Luca's meaningless thoughts  

Bitcoin: p2p virtual currency

by Leandro Lucarella on 2011- 05- 16 21:04 (updated on 2011- 05- 16 21:04)
tagged bitcoin, currency, en, floss, p2p, paper, politics, virtual - with 1 comment(s)

Bitcoin is one of the most subversive ideas I ever read, it's as scary as exciting in how it could change the world economy dynamics if it works.

Bitcoin is (quoting WeUseCoins.com):

Decentralized
Bitcoin is the first digital currency that is completely distributed. The network is made up of users like yourself so no bank or payment processor is required between you and whoever you're trading with. This decentralization is the basis for Bitcoin's security and freedom.
Worldwide
Your Bitcoins can be accessed from anywhere with an Internet connection. Anybody can start mining, buying, selling or accepting Bitcoins regardless of their location.
No small print

If you have Bitcoins, you can send them to anyone else with a Bitcoin address. There are no limits, no special rules to follow or forms to fill out.

More complex types of transactions can be built on top of Bitcoin as well, but sometimes you just want to send money from A to B without worrying about limits and policies.

Very low fees
Currently you can send Bitcoin transactions for free. However, a fee on the order of 1 bitcent will eventually be necessary for your transaction to be processed more quickly. Miners compete on fees, which ensures that they will always stay low in the long run. More on transaction fees (Bitcoin Wiki).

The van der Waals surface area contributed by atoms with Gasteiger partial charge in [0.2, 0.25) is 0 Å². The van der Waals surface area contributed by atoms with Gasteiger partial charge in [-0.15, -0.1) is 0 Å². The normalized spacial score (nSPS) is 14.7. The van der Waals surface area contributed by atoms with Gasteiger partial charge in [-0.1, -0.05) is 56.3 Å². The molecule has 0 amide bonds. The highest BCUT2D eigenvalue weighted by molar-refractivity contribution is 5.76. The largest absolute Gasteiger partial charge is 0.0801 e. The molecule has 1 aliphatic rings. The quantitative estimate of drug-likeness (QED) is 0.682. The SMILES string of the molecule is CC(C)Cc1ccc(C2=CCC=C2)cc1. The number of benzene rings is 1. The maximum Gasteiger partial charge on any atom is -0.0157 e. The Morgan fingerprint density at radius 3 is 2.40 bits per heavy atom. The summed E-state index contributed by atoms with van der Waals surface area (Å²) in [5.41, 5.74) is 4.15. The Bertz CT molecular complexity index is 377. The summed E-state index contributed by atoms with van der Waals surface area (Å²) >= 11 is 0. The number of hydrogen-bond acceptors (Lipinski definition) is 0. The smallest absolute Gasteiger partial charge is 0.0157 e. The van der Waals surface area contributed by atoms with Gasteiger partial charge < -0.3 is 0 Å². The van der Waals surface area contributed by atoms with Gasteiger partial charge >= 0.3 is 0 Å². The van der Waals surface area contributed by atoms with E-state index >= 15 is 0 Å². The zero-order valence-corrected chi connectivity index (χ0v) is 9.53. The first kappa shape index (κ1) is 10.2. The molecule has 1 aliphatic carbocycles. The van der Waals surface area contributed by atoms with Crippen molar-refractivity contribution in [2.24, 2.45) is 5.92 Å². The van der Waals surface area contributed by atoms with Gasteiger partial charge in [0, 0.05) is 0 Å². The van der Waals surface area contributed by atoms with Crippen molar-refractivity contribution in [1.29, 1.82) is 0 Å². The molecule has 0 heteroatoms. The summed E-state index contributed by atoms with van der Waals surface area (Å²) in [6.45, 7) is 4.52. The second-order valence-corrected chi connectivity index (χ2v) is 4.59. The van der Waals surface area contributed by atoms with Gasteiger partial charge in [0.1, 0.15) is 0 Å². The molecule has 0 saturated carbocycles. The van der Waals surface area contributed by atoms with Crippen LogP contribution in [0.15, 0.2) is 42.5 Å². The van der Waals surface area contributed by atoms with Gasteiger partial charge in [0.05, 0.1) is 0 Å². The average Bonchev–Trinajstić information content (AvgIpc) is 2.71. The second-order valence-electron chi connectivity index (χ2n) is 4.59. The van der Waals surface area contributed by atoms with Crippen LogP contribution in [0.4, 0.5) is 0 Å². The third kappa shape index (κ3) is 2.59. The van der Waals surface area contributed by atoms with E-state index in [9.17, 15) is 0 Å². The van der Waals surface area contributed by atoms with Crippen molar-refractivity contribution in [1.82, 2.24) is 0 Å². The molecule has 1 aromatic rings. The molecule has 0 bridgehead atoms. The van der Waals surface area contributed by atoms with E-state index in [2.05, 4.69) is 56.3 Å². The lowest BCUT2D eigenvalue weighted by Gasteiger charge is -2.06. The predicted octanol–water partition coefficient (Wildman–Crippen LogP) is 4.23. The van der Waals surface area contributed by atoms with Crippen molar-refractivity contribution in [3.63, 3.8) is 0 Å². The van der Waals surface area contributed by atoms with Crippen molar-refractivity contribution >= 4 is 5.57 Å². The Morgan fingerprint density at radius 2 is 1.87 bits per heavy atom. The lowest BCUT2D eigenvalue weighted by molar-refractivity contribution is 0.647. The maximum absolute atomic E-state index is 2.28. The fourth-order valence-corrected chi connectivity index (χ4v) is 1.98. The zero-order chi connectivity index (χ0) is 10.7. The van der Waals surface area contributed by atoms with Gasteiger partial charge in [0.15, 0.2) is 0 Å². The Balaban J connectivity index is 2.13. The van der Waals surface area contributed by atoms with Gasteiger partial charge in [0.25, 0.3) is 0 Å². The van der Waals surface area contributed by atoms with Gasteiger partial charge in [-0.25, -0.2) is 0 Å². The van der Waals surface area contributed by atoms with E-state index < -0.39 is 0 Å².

Own your money!

You don't have to be a criminal to wake up one day and find your account has been frozen. Rules vary from place to place, but in most jurisdictions accounts may be frozen by credit card collection agencies, by a spouse filing for divorce, by mistake or for terms of service violations.

In contrast, Bitcoins are like cash - seizing them requires access to your private keys, which could be placed on a USB stick, thereby enjoying the full legal and practical protections of physical property.

Here is a video, if you are too lazy to read:

If you want some more detailed information, there is a paper describing the technical side of the project (which I read and didn't fully understand, to be honest).

You have to add bitcoin mining to the equation. Which is not very well explained there. Bitcoin mining is a business, just like gold mining is. You need resources to do it, and if you don't do it efficiently, you'll loose money (the electricity and hardware cost will supersede what you're earning).

Quoting again:

The mining difficulty expresses how much harder the current block is to generate compared to the first block. So a difficulty of 70000 means to generate the current block you have to do 70000 times more work than Satoshi had to do generating the first block. Though be fair though, back then mining was a lot slower and less optimized.

The difficulty changes every 2016 blocks. The network tries to change it such that 2016 blocks at the current global network processing power take about 14 days. That's why, when the network power rises, the difficulty rises as well.